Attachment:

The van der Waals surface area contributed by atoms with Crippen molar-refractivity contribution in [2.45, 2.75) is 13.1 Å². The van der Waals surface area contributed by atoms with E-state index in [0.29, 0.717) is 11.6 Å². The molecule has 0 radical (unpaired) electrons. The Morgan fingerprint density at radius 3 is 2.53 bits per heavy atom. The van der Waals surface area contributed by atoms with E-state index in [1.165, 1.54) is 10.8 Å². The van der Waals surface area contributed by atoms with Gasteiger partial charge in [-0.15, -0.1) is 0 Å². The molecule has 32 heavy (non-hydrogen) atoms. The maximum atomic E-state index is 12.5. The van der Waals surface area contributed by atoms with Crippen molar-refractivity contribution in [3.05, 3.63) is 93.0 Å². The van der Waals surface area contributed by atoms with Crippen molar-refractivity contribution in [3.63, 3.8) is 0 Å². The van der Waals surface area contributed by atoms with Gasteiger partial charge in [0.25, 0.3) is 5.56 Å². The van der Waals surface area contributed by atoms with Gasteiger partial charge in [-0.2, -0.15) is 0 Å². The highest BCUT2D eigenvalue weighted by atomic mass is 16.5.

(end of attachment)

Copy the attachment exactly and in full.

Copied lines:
The van der Waals surface area contributed by atoms with Crippen molar-refractivity contribution in [2.45, 2.75) is 13.1 Å². The van der Waals surface area contributed by atoms with E-state index in [0.29, 0.717) is 11.6 Å². The molecule has 0 radical (unpaired) electrons. The Morgan fingerprint density at radius 3 is 2.53 bits per heavy atom. The van der Waals surface area contributed by atoms with E-state index in [1.165, 1.54) is 10.8 Å². The van der Waals surface area contributed by atoms with Gasteiger partial charge in [-0.15, -0.1) is 0 Å². The molecule has 32 heavy (non-hydrogen) atoms. The maximum atomic E-state index is 12.5. The van der Waals surface area contributed by atoms with Crippen molar-refractivity contribution in [3.05, 3.63) is 93.0 Å². The van der Waals surface area contributed by atoms with Crippen molar-refractivity contribution in [3.63, 3.8) is 0 Å². The van der Waals surface area contributed by atoms with Gasteiger partial charge in [0.25, 0.3) is 5.56 Å². The van der Waals surface area contributed by atoms with Gasteiger partial charge in [-0.2, -0.15) is 0 Å². The highest BCUT2D eigenvalue weighted by atomic mass is 16.5.